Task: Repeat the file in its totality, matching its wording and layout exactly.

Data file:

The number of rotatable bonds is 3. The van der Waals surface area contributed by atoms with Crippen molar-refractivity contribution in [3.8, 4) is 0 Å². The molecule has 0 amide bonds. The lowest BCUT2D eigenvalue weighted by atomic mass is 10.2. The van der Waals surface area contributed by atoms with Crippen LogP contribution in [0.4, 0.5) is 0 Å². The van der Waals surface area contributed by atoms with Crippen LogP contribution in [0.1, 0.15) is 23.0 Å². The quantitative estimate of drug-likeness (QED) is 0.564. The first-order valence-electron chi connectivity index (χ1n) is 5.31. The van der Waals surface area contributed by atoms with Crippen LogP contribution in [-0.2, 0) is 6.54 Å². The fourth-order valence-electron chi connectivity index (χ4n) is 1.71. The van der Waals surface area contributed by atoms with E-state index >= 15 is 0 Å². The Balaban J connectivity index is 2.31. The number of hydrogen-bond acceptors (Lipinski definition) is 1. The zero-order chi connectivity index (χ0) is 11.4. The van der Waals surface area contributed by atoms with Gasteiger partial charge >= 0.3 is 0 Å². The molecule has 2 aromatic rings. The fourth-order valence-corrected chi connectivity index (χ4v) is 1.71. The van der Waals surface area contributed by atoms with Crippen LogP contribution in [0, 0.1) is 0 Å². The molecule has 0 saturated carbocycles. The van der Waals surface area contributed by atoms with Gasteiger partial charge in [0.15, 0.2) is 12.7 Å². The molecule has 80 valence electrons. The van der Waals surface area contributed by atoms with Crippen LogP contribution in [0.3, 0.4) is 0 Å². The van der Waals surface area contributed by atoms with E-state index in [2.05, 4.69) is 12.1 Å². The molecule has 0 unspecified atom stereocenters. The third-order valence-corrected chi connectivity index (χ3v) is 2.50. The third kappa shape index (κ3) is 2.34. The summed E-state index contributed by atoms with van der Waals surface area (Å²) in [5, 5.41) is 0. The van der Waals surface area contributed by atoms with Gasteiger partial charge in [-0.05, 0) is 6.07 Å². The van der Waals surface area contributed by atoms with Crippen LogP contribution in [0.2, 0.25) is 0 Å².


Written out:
The number of rotatable bonds is 3. The van der Waals surface area contributed by atoms with Crippen molar-refractivity contribution in [3.8, 4) is 0 Å². The molecule has 0 amide bonds. The lowest BCUT2D eigenvalue weighted by atomic mass is 10.2. The van der Waals surface area contributed by atoms with Crippen LogP contribution in [0.4, 0.5) is 0 Å². The van der Waals surface area contributed by atoms with Crippen LogP contribution in [0.1, 0.15) is 23.0 Å². The quantitative estimate of drug-likeness (QED) is 0.564. The first-order valence-electron chi connectivity index (χ1n) is 5.31. The van der Waals surface area contributed by atoms with Crippen LogP contribution in [-0.2, 0) is 6.54 Å². The fourth-order valence-electron chi connectivity index (χ4n) is 1.71. The van der Waals surface area contributed by atoms with E-state index >= 15 is 0 Å². The Balaban J connectivity index is 2.31. The number of hydrogen-bond acceptors (Lipinski definition) is 1. The zero-order chi connectivity index (χ0) is 11.4. The van der Waals surface area contributed by atoms with Gasteiger partial charge >= 0.3 is 0 Å². The molecule has 2 aromatic rings. The fourth-order valence-corrected chi connectivity index (χ4v) is 1.71. The van der Waals surface area contributed by atoms with Crippen LogP contribution in [0, 0.1) is 0 Å². The molecule has 0 saturated carbocycles. The van der Waals surface area contributed by atoms with Gasteiger partial charge in [0.15, 0.2) is 12.7 Å². The molecule has 80 valence electrons. The van der Waals surface area contributed by atoms with Crippen LogP contribution in [0.3, 0.4) is 0 Å². The van der Waals surface area contributed by atoms with E-state index in [2.05, 4.69) is 12.1 Å². The molecule has 0 unspecified atom stereocenters. The third-order valence-corrected chi connectivity index (χ3v) is 2.50. The third kappa shape index (κ3) is 2.34. The summed E-state index contributed by atoms with van der Waals surface area (Å²) in [5, 5.41) is 0. The van der Waals surface area contributed by atoms with Gasteiger partial charge in [-0.05, 0) is 6.07 Å². The van der Waals surface area contributed by atoms with Crippen LogP contribution in [0.2, 0.25) is 0 Å².